This landmark court ruling by the Federal Court affirms the belief that the late Harry Daniels and the Congress of Aboriginal Peoples had; that Métis and Non-Status are Indians under the Constitution. With this historic ruling, this is a significant time in history for all Métis and Non-Status Indians. It is a culmination of a lifetime of work by Harry Daniels and his search for social justice for Métis and Non-Status Indian people of Canada.

BC Métis Federation acknowledges Harry Daniels, Gabriel Daniels, Leah Gardiner, Terry Joudrey, and the Congress of Aboriginal Peoples (CAP) for their commitment to seeing this case through. This significance of this decision cannot be understated and future implications are substantive. BC Métis Federation will continue to review and update our members once the Federal Government reacts.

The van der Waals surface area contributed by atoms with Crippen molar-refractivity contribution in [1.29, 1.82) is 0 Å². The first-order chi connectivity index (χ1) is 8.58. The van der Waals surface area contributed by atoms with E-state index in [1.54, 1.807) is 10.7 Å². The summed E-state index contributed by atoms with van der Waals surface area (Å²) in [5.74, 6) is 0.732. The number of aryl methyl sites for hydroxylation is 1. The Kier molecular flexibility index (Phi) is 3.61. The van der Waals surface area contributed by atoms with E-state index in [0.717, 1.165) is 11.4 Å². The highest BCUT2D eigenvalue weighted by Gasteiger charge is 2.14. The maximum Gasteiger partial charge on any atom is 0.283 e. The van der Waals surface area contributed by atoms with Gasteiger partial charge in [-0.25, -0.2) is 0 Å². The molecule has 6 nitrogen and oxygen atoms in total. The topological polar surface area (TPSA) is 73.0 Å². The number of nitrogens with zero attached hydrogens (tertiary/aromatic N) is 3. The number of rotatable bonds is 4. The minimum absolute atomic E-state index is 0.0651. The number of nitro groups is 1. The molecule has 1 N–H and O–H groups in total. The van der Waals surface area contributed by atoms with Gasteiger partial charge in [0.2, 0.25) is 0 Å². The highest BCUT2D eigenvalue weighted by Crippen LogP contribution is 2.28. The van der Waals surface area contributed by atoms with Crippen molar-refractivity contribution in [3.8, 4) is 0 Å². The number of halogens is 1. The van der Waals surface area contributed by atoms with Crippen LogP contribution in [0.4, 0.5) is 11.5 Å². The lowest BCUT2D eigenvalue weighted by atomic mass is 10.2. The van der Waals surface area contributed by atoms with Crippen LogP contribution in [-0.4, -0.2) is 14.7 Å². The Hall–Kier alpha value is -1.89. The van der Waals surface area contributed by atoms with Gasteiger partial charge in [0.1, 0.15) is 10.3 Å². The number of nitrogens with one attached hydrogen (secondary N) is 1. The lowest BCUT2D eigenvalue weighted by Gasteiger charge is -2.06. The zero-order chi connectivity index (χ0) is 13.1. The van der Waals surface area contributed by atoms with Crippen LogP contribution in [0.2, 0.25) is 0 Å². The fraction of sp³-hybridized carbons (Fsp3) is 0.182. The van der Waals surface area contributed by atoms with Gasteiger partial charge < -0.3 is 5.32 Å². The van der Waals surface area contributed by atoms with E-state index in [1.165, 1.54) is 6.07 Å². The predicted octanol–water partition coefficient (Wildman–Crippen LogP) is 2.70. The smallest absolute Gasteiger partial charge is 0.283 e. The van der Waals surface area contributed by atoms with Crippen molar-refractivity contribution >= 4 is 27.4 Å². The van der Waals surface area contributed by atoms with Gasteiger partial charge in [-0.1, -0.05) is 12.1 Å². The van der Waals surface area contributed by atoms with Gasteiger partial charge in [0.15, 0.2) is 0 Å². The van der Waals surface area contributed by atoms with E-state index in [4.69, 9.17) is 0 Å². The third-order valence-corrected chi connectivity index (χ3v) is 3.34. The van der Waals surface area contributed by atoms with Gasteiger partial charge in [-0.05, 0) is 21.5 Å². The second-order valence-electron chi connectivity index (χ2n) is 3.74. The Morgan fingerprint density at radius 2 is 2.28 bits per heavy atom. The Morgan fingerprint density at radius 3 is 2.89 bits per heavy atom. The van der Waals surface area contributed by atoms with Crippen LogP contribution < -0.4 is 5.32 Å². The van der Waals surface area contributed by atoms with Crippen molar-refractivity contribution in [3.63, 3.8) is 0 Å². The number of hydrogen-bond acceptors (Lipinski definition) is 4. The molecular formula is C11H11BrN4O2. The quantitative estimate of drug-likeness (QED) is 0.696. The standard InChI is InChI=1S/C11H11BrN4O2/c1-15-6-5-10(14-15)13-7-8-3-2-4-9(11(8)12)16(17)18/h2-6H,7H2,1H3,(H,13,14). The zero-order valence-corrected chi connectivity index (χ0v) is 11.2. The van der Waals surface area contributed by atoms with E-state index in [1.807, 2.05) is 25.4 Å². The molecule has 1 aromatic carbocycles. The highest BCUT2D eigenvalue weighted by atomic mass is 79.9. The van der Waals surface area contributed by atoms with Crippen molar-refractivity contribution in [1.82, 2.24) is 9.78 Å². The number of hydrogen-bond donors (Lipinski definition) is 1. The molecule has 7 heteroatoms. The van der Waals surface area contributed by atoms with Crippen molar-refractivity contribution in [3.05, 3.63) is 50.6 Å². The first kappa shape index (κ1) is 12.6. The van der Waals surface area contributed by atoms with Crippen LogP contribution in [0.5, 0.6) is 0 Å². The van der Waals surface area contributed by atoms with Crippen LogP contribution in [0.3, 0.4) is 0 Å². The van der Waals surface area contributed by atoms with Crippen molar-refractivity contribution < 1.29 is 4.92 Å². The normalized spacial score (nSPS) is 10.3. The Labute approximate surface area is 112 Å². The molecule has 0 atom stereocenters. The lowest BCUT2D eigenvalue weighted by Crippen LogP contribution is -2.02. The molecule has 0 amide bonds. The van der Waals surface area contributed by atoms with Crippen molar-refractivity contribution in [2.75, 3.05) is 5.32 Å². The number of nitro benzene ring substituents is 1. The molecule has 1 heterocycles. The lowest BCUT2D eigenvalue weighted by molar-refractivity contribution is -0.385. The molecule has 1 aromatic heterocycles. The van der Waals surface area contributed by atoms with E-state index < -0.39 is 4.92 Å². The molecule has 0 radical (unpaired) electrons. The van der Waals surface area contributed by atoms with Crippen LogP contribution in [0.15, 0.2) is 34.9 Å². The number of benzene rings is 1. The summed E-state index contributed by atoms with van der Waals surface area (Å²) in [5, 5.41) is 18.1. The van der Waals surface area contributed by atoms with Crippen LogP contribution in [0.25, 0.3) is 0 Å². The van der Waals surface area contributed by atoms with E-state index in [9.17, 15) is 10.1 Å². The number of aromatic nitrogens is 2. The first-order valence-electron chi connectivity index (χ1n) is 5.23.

Thank you,
Keith Henry

Enclosure Daniels Case Decision

[ilink url=”/wp-content/uploads/BCMF-Letter-to-Metis-People-January-11th-2013-Daniels-Case.pdf” style=”download”]Click here to download this in PDF format.[/ilink]
[ilink url=”/wp-content/uploads/Daniels-Decision-January-2013.pdf” style=”download”]Daniels Decision January 2013[/ilink]

Harry Daniels Tribute – The Life And Times of Harry Daniels -Sept 16, 1940 – Sept 6, 2004

The Congress of Aboriginal People (CAP)